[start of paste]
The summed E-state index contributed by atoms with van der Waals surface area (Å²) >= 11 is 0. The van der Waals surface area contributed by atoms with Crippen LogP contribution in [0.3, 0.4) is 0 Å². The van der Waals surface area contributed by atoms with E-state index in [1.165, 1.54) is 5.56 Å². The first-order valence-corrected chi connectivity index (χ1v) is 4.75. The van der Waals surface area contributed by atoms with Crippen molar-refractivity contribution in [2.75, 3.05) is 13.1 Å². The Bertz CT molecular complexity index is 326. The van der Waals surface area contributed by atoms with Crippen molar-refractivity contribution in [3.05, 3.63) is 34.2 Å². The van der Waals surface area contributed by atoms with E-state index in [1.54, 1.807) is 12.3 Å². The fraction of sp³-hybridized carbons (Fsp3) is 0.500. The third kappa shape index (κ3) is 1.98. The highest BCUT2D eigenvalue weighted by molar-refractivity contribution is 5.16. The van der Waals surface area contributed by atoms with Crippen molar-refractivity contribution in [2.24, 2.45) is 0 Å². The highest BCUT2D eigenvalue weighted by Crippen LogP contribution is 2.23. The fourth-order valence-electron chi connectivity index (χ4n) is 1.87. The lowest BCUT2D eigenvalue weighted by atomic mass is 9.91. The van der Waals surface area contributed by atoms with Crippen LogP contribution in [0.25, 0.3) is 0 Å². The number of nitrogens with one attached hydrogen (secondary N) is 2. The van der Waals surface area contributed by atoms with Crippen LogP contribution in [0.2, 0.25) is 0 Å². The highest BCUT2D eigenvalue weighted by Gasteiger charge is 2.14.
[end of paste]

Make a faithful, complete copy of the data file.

The summed E-state index contributed by atoms with van der Waals surface area (Å²) >= 11 is 0. The van der Waals surface area contributed by atoms with Crippen LogP contribution in [0.3, 0.4) is 0 Å². The van der Waals surface area contributed by atoms with E-state index in [1.165, 1.54) is 5.56 Å². The first-order valence-corrected chi connectivity index (χ1v) is 4.75. The van der Waals surface area contributed by atoms with Crippen molar-refractivity contribution in [2.75, 3.05) is 13.1 Å². The Bertz CT molecular complexity index is 326. The van der Waals surface area contributed by atoms with Crippen molar-refractivity contribution in [3.05, 3.63) is 34.2 Å². The van der Waals surface area contributed by atoms with E-state index in [1.54, 1.807) is 12.3 Å². The fraction of sp³-hybridized carbons (Fsp3) is 0.500. The third kappa shape index (κ3) is 1.98. The highest BCUT2D eigenvalue weighted by molar-refractivity contribution is 5.16. The van der Waals surface area contributed by atoms with Crippen molar-refractivity contribution in [2.24, 2.45) is 0 Å². The highest BCUT2D eigenvalue weighted by Crippen LogP contribution is 2.23. The fourth-order valence-electron chi connectivity index (χ4n) is 1.87. The lowest BCUT2D eigenvalue weighted by atomic mass is 9.91. The van der Waals surface area contributed by atoms with Crippen LogP contribution in [0.25, 0.3) is 0 Å². The number of nitrogens with one attached hydrogen (secondary N) is 2. The van der Waals surface area contributed by atoms with Crippen LogP contribution in [0.2, 0.25) is 0 Å². The highest BCUT2D eigenvalue weighted by Gasteiger charge is 2.14.